The basis for the CBV studies of neurogenesis is the correlation between angiogenesis and neurogenesis. Increased cortical CBV correlates with angiogenesis in ischemia (Lin et al., 2002; Seevinck et al., 2010) and gliomas (Aronen et al., 2000; Cha et al., 2003). In turn, angiogenesis occurs in the hippocampal neurogenic niche (Palmer et al., 2000), and both angiogenesis and neurogenesis are elevated in the hippocampus following physical exercise (van Praag et al., 2005; Van der Borght et al., 2009). Thus, because of the correlation of CBV–angiogenesis and angiogenesis–neurogenesis, the CBV might provide an indirect measure of neurogenesis in the adult human hippocampus (Pereira et al., 2007). In fact, the CBV increased selectively in the human dentate gyrus (DG, where NPCs reside) after a 12-week exercise paradigm, and this increase correlated with cognitive performance, such as declarative memory but not delayed recognition (Pereira et al., 2007). As a validation experiment, the authors showed that in running mice, the CBV increased in the DG and not in other hippocampal areas, and this increase correlated with the number of 1- to 3-week-old BrdU+ cells (Pereira et al., 2007). More recently, others have demonstrated increased number of micro-vessels occurring in parallel to increased proliferation (Ki67+ cells) and the number of newborn cells committed to the neuronal lineage (DCX+ cells) after 10 days of running (Van der Borght et al., 2009). However, it remains to be elucidated if the angiogenesis–neurogenesis coupling occurs in conditions other than exercise, which would render the CBV measurements for assessments of human neurogenesis more widely applicable.
Spectroscopic biomarker of NPCs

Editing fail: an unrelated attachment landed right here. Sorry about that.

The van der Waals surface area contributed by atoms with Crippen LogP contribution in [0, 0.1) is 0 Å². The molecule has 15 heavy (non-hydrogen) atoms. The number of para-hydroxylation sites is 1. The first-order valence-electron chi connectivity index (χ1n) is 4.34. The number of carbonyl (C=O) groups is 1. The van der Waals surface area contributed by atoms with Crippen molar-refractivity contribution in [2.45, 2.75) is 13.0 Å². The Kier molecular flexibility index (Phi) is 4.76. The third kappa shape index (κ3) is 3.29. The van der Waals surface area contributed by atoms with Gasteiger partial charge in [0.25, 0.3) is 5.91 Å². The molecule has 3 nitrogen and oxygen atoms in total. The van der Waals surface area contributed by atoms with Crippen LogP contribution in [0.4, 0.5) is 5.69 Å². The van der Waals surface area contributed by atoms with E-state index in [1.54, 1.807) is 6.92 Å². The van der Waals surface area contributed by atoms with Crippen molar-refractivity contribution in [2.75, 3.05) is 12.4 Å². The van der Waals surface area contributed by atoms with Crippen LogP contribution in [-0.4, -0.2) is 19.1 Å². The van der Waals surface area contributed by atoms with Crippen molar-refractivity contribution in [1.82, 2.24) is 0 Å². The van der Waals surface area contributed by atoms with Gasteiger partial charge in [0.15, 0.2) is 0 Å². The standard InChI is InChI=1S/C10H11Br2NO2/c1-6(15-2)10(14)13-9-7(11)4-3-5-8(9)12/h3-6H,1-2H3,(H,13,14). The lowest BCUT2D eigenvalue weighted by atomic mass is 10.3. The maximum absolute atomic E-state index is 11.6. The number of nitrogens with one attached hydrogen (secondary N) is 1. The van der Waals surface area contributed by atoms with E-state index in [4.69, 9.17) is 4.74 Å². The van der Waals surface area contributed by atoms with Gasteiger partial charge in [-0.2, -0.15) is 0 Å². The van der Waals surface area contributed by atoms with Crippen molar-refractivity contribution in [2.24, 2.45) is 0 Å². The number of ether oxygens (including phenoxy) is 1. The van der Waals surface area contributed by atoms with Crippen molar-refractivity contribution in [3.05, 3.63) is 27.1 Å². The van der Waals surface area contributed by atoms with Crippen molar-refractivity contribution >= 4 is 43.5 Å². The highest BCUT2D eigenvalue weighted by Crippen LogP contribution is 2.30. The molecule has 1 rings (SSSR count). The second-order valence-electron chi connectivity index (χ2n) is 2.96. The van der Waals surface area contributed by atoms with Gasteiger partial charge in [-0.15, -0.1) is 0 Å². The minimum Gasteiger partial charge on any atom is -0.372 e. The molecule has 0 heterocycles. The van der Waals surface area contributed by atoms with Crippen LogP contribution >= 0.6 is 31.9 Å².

Here, the MRI modality used is proton magnetic resonance spectroscopy (1H-MRS), which exploits the magnetic properties of different protons to detect an array of small metabolites in the living tissue. Some protons of some metabolites are mobile in the magnetic field, and the relaxation of their spins can be detected by MR. This relaxation is observed as a sinusoid wave of decay in the time domain (free-induction decay, or FID), which is conventionally transformed into a function in the frequency domain (Fourier-fast transform, or FFT; Maletic-Savatic et al., 2008). The FFT is usually plotted as a graph of peaks representing the proton content of different metabolites. The x-axis represents the resonant frequency of each particular metabolite (in parts per million or ppm); and the y-axis represents the intensity of the signal, so that the integrated area under each peak is a readout of the amount of protons that contribute to that particular signal (Sibtain et al., 2007). Using this conventional signal analysis, a few relevant metabolites can be detected (Soares and Law, 2009): N-acetylaspartate (NAA), a marker of neurons whose major peak resonates at 2.02 ppm; Creatine, resonating at 3.02 ppm, an energy metabolite considered to be stable and thus used as a house-keeping metabolite for normalization; and Myoinositol, a marker of astrocytes which resonates at 3.56 ppm. Other metabolites commonly analyzed include choline, alanine, lactate, glutamate, glutamine, glucose, and some macromolecular proteins and lipids (Soares and Law, 2009). Using the 1H-MRS, our group recently identified a metabolite with main resonance at 1.28 ppm, which was enriched in rodent NPCs and was used to indirectly quantify adult human neurogenesis (Manganas et al., 2007).